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Letter   |    
A Rare Case of Epilepsy in a 16-Year-Old Girl With Fallot Tetralogy Attributed to CNS Heterotopia and Pachygyria
Smaragda Katsoulakou; Argyro Kiamili; Dimitris Karaiskos
The Journal of Neuropsychiatry and Clinical Neurosciences 2007;19:194-195.

SIR: We report a case of a 16-year-old girl who was admitted to our clinic because of partial seizures. The clinical neurological examination and the neuropsychological tests were normal. The laboratory tests (i.e., CBC, blood biochemistry, urine tests, immunologic assay tests) were normal. The CSF analysis and cultures, as well as the CSF protein electrophoresis, were normal. Cerebral computed tomography (CT) was normal and ECG showed RBBB (right bundle branch block) and LAH (left anterior hemiblock). However, the EEG revealed abundant generalized slow wave activity with occasional focal and diffuse spikes and spike wave activity.

The brain magnetic resonance imaging (MRI) scan revealed subcortical heterotopia of the gray matter extending across the right ventricle. More specifically, along the surface of the occipital horn of the right ventricle and at its posterior part as well as at the right temporal horn, there was an irregularly lobulated mass of gray matter that extended into the hemispheric white matter giving signals similar to the cerebral cortex. There were also similar signals of the cerebral cortex at the temporal horn of the left ventricle. The cortex overlying the heterotopia was abnormal, too. Pachygyria at the cortex of the right temporal parietal occipital area was identified.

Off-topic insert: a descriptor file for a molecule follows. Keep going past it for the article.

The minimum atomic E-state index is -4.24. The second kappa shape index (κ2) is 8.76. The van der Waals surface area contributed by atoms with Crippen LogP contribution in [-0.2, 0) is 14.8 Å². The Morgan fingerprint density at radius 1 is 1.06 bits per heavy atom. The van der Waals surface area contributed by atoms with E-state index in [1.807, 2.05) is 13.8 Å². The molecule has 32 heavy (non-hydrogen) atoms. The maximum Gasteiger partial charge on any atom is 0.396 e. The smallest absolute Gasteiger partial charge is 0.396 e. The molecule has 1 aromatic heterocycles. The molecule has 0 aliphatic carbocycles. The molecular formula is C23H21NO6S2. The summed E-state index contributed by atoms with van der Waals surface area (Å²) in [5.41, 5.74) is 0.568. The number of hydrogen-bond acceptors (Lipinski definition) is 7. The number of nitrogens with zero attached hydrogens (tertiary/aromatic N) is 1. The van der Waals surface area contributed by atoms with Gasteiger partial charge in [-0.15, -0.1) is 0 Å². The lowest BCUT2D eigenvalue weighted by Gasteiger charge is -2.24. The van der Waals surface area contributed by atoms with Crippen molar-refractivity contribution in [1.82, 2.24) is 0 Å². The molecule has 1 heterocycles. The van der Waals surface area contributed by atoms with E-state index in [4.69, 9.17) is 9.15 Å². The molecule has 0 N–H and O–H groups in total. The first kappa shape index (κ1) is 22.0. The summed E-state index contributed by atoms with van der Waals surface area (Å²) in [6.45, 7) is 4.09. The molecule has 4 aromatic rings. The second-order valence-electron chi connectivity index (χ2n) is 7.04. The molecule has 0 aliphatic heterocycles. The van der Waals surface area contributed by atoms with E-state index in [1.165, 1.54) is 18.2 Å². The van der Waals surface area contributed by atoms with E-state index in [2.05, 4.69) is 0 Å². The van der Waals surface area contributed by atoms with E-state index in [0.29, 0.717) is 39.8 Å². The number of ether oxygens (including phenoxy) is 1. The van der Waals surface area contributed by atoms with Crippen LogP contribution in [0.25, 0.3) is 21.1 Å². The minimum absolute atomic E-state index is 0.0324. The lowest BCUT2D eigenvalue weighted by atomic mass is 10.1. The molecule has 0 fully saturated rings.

Both heterotopia and pachygyria which presented at the brain MRI of our patient may reflect possible anatomic epileptogenic areas.1 The above conditions represent developmental abnormalities of the CNS caused by neuronal migration defects. The embryogenetic period when the above developmental abnormalities took place is estimated to be between the sixth and the seventh gestational week when Fallot tetralogy was developed.

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Comment

This is the first case report in the literature of comorbid CNS migration defect and Fallot tetralogy. The heart development defect allows us to not only estimate the possible embryogenetic period but also to raise suspicion for implication of the hypoxic blood supply of the defective heart in the etiology of the neuronal migration defect.

Defective neuronal migration results in the formation of a disorganized cerebral cortex in which neurons are not normally connected with one another.2 Neurons that failed to reach their destination at the cortex remain at subcortical positions and differentiate composing islands of mature nerve cells, resembling cortical neurons (subcortical band heterotopia) separated from the overlying cortex by an intervening band of white matter. The gyral pattern is also abnormal and is the basis for the morphologic classification of neuronal migration defects into lissencephaly, pachygyria, and polymicrogyria.

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Raymond AA, Fish DR, Sisodiya SM, et al: Abnormalities of gyration, heterotopias, tuberous sclerosis, focal cortical dysplasia, microdysgenesis, dysembryoplastic neuroepithelial tumour and dysgenesis of the archicortex in epilepsy: clinical, EEG and neuroimaging features in 100 adult patients. Brain 1995; 118:629—660
 
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Barkovich J, Kuzniecky RI: Gray matter heterotopia. Neurology 2000; 55:1603—1608
 
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References

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Raymond AA, Fish DR, Sisodiya SM, et al: Abnormalities of gyration, heterotopias, tuberous sclerosis, focal cortical dysplasia, microdysgenesis, dysembryoplastic neuroepithelial tumour and dysgenesis of the archicortex in epilepsy: clinical, EEG and neuroimaging features in 100 adult patients. Brain 1995; 118:629—660
 
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Barkovich J, Kuzniecky RI: Gray matter heterotopia. Neurology 2000; 55:1603—1608
 
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